Speaker 1: Douzet Douzet, Civil Society, Western European and Others Group (WEOG)
Speaker 2: Nathalie Van Raemdonck, Intergovernmental Organization, Western European and Others Group (WEOG)
Speaker 3: Ronald Deibert, Civil Society, Western European and Others Group (WEOG)
Stéphane Duguin, Civil Society, Western European and Others Group (WEOG)
Tiina Joosu-Palu, Civil Society, Eastern European Group
Ottavia Galuzzi, Civil Society, Western European and Others Group (WEOG)
Break-out Group Discussions - Round Tables - 90 Min
- How does the accountability gap in cyberspace affect the concept of United Internet and of Internet Governance? - How can the multi-stakeholder community collaborate in order to bridge the accountability gap in cyberspace and to promote the shift from best practices to cybersecurity norms?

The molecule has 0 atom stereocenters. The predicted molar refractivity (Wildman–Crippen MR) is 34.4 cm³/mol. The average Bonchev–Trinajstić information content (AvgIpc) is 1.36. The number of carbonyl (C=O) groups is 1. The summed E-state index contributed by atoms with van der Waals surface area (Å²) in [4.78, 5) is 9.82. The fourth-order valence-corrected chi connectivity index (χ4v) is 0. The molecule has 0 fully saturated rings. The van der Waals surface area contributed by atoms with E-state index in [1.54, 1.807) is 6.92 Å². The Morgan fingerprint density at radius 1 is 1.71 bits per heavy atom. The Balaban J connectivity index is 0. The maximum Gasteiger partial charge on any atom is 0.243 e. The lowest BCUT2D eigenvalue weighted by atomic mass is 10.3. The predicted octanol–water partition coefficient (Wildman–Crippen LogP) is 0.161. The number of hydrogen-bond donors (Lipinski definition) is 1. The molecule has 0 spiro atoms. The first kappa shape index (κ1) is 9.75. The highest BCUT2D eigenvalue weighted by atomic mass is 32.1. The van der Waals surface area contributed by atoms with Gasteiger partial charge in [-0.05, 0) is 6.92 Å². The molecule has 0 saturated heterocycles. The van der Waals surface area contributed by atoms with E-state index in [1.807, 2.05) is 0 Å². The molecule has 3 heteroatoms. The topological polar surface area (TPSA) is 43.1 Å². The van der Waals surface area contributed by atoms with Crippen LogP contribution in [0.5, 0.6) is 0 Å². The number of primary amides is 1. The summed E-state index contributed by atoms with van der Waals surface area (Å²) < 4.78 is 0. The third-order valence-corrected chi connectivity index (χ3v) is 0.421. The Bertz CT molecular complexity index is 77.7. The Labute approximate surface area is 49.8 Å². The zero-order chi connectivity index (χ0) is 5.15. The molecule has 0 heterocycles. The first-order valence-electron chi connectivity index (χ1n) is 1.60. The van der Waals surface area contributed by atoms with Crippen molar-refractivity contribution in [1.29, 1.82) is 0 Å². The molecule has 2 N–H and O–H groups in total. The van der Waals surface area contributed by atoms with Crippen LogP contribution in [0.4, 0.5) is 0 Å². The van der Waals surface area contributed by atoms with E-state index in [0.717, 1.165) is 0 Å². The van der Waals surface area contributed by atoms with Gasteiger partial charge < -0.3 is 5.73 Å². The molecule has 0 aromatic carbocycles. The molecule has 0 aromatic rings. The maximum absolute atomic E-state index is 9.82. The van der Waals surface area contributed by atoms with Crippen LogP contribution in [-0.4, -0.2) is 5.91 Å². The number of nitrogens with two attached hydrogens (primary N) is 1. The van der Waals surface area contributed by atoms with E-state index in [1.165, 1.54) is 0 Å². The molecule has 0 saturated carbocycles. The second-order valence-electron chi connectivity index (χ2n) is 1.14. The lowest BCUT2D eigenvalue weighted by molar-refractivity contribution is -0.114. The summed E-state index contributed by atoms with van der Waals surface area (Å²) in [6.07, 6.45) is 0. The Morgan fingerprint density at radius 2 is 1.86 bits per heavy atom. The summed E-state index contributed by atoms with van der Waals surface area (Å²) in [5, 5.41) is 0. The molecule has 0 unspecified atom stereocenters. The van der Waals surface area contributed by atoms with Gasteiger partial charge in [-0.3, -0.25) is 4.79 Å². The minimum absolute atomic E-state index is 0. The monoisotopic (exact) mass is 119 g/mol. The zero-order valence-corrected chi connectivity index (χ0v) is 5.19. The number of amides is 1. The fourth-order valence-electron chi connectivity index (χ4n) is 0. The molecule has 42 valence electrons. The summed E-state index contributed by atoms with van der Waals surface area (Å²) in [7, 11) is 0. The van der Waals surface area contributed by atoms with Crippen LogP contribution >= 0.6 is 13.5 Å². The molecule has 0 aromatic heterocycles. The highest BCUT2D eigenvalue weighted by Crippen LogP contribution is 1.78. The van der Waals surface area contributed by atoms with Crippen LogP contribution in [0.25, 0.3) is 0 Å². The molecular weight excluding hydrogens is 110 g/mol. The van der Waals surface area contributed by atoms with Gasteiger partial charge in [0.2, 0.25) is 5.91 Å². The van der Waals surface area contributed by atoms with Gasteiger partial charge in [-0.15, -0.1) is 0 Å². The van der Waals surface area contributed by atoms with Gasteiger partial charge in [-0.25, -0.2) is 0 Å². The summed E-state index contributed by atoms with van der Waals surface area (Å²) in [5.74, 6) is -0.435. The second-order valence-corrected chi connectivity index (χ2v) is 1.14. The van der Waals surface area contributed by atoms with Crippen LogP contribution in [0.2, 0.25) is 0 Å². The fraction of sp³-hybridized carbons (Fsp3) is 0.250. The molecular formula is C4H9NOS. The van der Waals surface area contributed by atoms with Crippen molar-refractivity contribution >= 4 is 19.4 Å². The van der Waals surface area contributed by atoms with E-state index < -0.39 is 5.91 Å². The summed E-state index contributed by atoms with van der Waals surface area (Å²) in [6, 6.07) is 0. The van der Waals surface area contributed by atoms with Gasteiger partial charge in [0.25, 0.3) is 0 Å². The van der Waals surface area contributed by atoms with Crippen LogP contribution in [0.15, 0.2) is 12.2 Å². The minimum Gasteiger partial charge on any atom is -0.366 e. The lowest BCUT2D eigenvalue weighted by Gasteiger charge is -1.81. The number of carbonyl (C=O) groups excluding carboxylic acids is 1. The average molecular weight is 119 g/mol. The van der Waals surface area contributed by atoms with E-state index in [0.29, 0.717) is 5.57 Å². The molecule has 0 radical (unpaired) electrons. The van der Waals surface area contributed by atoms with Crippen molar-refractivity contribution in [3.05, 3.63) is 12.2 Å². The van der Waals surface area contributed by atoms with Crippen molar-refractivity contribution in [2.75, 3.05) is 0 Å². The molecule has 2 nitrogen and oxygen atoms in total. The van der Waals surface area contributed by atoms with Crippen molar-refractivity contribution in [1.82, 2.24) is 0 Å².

In this break-out discussion, the CyberPeace Institute intends to address the challenges posed by the current accountability gap, and to promote a framework designed to ease the process of holding malicious actors accountable for their actions. The Institute aims to address the topic of accountability in cyberspace, starting from the following statements: - Accountability is rooted in facts, that allow investigations of cyberattacks to be carried out based on collaborative forensic analyses and transparent methodologies; - Accountability is about consequences, that represent the incentives for states to apply regulations; - Accountability is about bridging the gap between technology and norms.
GOAL 10: Reduced Inequalities
GOAL 16: Peace, Justice and Strong Institutions
GOAL 17: Partnerships for the Goals